The ATT is a system to study social behavior on the level of social interactions within dyads and hierarchical structures within social groups.
In addition, the ATT has been proven useful in mouse models of autism.
The ATT is a system to study social behavior on several different levels. Fundamentally, it is a paradigm that forces a social interaction between two mice. Due to the confined space of the tube itself, the mice cannot pass each other nor can they display aggressive behavior. The outcome of this interaction is dichotomous, as only one of the two mice can be the winner. The dichotomous outcome is one of the most powerful features of the ATT, as it leaves very little room for measurement errors or variability of the underlying behavior. The feature is especially powerful because social interactions can be studied between mice subjected to many different kinds of conditions, yet the ATT will always return a binary result. It thus allows users to study social interactions in a systematic, controlled way with a relatable outcome.
Social groups rely heavily on interactions between individual members of the group. As the ATT enables experiments with dyad interactions, it also allows larger groups to be studied by exposing all members of the group to social interactions, pair by pair. For example, round robin series of interactions can show that mice differ in the amount of times that they win, with some mice consistently winning and other consistently losing. This hierarchical behavior has previously been linked to measures of dominance and thus the ATT can be used to study social groups and their dominance structure. Because the ATT simply focuses on the dyad interactions, users can design their own protocols to study group behavior. Groups of any size can be subjected to group versus group, round robin or any other tournament schedule due to the flexible nature of the ATT.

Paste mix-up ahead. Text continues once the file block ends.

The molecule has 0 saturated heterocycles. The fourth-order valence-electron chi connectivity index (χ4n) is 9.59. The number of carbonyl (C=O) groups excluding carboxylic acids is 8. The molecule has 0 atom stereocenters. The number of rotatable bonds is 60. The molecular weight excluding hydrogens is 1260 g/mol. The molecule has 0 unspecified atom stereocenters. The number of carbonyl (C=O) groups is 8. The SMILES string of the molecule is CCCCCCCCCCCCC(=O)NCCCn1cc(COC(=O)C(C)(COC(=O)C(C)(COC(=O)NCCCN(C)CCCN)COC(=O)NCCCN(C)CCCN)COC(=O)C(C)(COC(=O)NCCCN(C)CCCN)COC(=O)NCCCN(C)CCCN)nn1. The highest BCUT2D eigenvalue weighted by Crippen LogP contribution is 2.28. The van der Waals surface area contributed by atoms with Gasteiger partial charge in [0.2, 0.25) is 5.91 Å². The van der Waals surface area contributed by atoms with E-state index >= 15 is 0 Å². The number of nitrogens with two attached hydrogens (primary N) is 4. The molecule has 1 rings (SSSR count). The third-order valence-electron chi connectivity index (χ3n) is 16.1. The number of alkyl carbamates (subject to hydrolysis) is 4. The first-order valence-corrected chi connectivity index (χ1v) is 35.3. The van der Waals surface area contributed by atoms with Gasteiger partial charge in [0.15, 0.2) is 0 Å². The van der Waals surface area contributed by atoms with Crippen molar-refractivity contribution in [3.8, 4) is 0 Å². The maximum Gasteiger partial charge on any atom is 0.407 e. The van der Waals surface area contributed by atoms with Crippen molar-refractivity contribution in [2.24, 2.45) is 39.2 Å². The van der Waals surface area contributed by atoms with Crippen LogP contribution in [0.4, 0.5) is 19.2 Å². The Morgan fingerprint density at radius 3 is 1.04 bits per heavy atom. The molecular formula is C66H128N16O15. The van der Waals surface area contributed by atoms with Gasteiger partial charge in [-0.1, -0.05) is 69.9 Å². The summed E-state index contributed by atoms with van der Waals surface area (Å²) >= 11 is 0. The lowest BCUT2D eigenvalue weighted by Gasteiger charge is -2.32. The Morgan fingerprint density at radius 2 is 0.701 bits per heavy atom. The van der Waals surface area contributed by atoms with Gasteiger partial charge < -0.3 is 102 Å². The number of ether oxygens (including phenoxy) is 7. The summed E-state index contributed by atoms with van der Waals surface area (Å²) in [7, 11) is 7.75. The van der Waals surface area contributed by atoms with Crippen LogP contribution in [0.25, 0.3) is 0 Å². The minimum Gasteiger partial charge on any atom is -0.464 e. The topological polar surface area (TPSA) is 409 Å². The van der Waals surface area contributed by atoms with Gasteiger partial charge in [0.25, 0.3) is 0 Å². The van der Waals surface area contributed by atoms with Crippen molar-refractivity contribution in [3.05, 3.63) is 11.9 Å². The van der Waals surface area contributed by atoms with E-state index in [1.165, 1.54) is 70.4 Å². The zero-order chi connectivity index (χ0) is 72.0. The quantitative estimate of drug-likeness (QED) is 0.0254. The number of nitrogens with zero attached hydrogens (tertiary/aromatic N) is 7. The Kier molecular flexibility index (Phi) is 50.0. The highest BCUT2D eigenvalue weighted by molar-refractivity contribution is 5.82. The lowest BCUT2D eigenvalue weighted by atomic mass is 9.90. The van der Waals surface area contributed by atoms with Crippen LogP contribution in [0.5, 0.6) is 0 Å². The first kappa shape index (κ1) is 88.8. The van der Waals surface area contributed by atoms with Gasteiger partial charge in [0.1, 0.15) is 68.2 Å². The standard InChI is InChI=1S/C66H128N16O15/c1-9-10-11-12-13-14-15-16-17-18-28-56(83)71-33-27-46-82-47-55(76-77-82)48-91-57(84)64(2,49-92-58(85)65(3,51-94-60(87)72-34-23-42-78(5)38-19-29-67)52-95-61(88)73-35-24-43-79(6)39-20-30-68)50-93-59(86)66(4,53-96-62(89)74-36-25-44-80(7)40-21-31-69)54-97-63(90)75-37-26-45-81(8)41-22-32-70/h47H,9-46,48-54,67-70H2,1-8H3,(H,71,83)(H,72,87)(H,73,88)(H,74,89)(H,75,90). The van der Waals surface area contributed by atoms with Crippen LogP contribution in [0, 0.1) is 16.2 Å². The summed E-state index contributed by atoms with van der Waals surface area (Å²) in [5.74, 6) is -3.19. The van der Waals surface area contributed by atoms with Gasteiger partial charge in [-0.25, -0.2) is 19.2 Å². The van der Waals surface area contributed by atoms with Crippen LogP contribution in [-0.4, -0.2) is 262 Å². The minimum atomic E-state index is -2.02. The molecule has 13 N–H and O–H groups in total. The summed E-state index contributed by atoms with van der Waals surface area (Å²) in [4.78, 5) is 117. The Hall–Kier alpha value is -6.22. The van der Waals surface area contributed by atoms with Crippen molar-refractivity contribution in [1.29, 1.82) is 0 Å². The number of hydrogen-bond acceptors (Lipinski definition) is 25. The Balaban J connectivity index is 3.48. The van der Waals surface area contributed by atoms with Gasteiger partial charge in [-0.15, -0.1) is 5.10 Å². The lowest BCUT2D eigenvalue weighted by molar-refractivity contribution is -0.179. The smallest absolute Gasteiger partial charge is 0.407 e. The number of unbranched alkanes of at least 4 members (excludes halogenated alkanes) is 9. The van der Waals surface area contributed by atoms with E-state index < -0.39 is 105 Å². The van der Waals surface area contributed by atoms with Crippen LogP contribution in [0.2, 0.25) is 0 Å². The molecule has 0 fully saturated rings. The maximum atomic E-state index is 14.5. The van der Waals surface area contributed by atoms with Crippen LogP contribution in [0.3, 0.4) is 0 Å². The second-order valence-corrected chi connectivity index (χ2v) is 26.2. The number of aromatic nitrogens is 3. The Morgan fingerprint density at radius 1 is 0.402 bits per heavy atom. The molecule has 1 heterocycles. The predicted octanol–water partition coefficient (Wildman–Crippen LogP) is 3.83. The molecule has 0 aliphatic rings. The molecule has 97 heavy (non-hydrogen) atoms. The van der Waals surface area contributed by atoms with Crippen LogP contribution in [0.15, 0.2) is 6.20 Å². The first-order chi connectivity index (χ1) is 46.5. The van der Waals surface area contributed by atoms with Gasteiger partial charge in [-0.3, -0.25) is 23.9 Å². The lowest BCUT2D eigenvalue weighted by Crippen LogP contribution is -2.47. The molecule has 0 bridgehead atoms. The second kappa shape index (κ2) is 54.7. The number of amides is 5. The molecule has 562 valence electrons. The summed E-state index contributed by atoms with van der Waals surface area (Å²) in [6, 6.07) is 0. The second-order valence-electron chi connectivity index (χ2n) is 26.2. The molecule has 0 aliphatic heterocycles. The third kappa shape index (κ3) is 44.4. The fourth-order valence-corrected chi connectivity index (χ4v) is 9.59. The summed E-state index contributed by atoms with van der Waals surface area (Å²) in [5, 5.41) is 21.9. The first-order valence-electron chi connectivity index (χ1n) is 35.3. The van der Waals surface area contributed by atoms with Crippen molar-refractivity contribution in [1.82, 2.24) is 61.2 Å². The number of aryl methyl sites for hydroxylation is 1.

Previous studies have shown the utility of the ATT in mouse models of autism. In general, the ATT can be useful for translational research in psychiatry, specifically for disorders with symptoms related to social behavior. Due to the flexibility of the ATT, there are many different experimental designs that can be used to show deficits in the behavior of the disease models. For example, the mouse models of autism can be studied as their own group or they can socially interact with control mice to see if the social interactions have changed. Treated mouse models can be tested by using the same protocols. The ATT is therefore a useful tool to characterize the social behavior of mouse models.